RBS defends pay plans for executives after ‘showing restraint’

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The Royal Bank of Scotland has defended pay plans for its top bosses, saying it had been a sector leader when it comes to “showing restraint” over executive pay.

The lender hit back after facing criticism from investor advisory groups, including Institutional Shareholder Services (ISS), which urged investors to oppose a new RBS remuneration policy on the grounds that its efforts to reduce pay awards were not “sufficient”.

RBS hit back after facing criticism from investor advisory groups. Picture: TSPL

RBS hit back after facing criticism from investor advisory groups. Picture: TSPL

Under the new pay plan, chief executive Ross McEwan would be eligible for a long-term award of 175 per cent of his salary and finance chief Ewen Stevenson 200 per cent, both a decrease from the previous 400 per cent.

Speaking at the bank’s annual general meeting in Edinburgh yesterday, Sir Sandy Crombie, chairman of the remuneration committee, said: “You may be aware of the press commentary following the publication of proxy advisor reports, in particular the recommendations against the new remuneration policy by ISS and PIRC.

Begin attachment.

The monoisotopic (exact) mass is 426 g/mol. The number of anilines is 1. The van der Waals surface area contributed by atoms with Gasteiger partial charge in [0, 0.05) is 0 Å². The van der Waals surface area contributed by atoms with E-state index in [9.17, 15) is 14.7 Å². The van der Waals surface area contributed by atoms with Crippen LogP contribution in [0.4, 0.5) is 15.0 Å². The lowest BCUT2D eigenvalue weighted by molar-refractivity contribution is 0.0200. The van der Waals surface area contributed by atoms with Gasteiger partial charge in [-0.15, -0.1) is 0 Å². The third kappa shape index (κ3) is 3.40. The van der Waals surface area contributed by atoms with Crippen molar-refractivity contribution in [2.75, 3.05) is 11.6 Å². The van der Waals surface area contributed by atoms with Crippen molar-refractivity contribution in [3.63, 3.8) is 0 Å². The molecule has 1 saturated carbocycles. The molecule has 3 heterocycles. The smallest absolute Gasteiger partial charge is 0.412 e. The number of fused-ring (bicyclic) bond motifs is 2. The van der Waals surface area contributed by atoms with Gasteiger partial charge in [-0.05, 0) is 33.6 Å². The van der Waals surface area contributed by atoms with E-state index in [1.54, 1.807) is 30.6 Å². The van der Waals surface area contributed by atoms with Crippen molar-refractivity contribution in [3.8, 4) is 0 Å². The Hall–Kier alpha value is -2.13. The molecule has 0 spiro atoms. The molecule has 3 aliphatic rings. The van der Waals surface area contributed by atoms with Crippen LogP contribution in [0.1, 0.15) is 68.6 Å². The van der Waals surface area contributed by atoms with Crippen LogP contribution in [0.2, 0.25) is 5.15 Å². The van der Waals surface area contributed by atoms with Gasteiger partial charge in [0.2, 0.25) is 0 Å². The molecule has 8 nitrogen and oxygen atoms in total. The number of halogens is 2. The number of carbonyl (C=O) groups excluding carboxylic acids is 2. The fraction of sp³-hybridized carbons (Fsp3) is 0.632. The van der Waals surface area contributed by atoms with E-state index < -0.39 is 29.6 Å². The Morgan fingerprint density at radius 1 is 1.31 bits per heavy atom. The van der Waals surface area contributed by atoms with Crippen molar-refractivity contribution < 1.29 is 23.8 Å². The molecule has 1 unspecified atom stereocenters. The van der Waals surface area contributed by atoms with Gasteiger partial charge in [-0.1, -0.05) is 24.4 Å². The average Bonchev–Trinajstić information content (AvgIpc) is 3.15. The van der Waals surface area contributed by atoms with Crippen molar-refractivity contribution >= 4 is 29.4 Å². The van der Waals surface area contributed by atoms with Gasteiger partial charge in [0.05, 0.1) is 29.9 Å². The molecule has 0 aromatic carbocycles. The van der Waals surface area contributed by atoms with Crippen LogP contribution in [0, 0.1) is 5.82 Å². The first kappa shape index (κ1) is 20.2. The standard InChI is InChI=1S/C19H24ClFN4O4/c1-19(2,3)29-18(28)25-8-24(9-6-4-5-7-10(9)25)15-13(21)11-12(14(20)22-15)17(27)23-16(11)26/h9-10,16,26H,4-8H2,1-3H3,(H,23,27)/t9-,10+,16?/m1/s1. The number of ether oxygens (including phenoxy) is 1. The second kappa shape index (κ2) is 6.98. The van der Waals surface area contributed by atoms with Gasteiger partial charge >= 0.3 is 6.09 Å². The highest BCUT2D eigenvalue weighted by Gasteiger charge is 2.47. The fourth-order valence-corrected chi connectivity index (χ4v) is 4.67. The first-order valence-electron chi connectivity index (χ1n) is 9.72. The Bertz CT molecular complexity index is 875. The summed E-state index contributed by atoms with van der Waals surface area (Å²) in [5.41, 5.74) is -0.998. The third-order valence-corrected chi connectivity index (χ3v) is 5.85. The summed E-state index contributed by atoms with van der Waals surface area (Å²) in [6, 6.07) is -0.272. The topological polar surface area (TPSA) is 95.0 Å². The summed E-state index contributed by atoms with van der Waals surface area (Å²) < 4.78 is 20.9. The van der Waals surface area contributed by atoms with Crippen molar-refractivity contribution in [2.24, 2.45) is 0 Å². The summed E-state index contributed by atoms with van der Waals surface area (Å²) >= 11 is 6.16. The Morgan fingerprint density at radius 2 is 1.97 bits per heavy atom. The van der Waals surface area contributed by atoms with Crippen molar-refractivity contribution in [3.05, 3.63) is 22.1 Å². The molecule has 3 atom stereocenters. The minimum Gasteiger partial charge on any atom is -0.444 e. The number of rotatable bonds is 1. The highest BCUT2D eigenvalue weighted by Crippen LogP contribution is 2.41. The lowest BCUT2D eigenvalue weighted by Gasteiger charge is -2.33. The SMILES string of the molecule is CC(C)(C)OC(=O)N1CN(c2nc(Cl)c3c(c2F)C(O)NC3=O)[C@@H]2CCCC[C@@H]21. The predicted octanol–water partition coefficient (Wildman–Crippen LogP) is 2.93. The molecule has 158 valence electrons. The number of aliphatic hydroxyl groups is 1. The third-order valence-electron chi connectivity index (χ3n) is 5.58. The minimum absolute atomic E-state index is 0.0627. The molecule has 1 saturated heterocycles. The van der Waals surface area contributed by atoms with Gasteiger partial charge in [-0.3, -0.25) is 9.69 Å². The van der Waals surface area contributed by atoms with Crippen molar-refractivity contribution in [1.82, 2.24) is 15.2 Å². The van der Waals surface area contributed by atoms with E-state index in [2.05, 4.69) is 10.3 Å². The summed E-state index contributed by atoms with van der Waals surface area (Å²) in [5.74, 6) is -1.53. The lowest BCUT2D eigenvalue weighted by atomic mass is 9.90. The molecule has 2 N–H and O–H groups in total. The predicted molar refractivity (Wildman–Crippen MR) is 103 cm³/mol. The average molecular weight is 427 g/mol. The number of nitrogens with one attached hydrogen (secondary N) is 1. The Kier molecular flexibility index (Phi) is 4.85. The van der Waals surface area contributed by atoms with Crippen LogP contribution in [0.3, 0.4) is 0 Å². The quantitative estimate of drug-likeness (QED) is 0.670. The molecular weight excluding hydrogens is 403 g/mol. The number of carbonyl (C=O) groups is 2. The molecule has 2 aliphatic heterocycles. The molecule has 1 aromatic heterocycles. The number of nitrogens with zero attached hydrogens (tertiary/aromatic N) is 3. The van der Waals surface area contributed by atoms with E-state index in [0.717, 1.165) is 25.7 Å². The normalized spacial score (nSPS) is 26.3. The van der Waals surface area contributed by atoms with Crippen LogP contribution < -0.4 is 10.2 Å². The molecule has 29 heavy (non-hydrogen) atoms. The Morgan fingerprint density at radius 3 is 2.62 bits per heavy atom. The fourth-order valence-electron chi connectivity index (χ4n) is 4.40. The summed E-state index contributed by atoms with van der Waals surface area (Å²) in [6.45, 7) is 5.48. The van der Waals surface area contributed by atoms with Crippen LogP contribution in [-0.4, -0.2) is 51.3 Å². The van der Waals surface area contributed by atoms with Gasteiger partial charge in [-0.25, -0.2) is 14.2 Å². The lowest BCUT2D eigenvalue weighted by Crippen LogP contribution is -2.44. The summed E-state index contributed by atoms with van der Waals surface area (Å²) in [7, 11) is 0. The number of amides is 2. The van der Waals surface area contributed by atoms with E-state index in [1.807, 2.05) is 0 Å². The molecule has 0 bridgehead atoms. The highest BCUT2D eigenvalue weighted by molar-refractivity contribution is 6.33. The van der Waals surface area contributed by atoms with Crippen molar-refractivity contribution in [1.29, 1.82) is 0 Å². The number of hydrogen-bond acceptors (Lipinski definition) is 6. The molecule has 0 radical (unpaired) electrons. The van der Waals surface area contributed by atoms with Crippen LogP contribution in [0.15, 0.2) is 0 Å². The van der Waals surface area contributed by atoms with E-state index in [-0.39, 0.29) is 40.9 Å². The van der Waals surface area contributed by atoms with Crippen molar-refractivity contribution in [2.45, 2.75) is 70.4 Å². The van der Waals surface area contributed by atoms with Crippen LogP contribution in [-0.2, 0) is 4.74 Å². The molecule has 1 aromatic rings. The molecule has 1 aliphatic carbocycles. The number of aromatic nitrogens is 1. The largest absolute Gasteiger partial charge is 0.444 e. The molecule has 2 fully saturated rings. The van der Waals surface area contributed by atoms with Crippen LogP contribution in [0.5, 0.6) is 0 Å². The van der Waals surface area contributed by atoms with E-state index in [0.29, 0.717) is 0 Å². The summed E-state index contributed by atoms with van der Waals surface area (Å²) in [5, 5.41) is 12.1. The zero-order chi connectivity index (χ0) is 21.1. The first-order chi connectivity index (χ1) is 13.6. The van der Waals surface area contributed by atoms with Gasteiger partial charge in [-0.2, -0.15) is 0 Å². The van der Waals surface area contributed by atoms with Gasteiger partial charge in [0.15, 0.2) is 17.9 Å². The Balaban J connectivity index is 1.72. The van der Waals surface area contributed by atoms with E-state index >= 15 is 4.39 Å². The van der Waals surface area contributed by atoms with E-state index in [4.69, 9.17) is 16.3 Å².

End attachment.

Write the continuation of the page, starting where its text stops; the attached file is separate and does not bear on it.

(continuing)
“We disagree with the conclusions reached in these reports and strongly challenged the view from ISS that the level of discount was insufficient under the new construct.

“We subsequently re-engaged with a number of our major shareholders, and I am pleased to say that the vast majority indicated their continued support for our proposals.

“In addition, Norges Bank, one of our major shareholders, has recently issued a public statement confirming support for the new policy highlighting the simplified structure and reduced maximum award levels. They also commended the board’s ‘willingness to challenge conventional thinking on remuneration’.

“RBS has, since the financial crisis, been a market leader in showing restraint in executive pay and in seeking to move away from the unintended consequences of highly geared financial incentives.”

The comments came as the bank also moved to address concerns about the lack of female representation on the board by announcing that Yasmin Jetha had joined as a non-executive director. It means 27 per cent of the board is now made up of women, bringing it back above the Davies recommendation for at least 25 per cent after it slipped below the target in April.

The Pensions & Investment Research Consultants had called on shareholders to vote against the reappointment of chairman Sir Howard Davies, saying he had failed to draw up targets for boosting the number of women executives.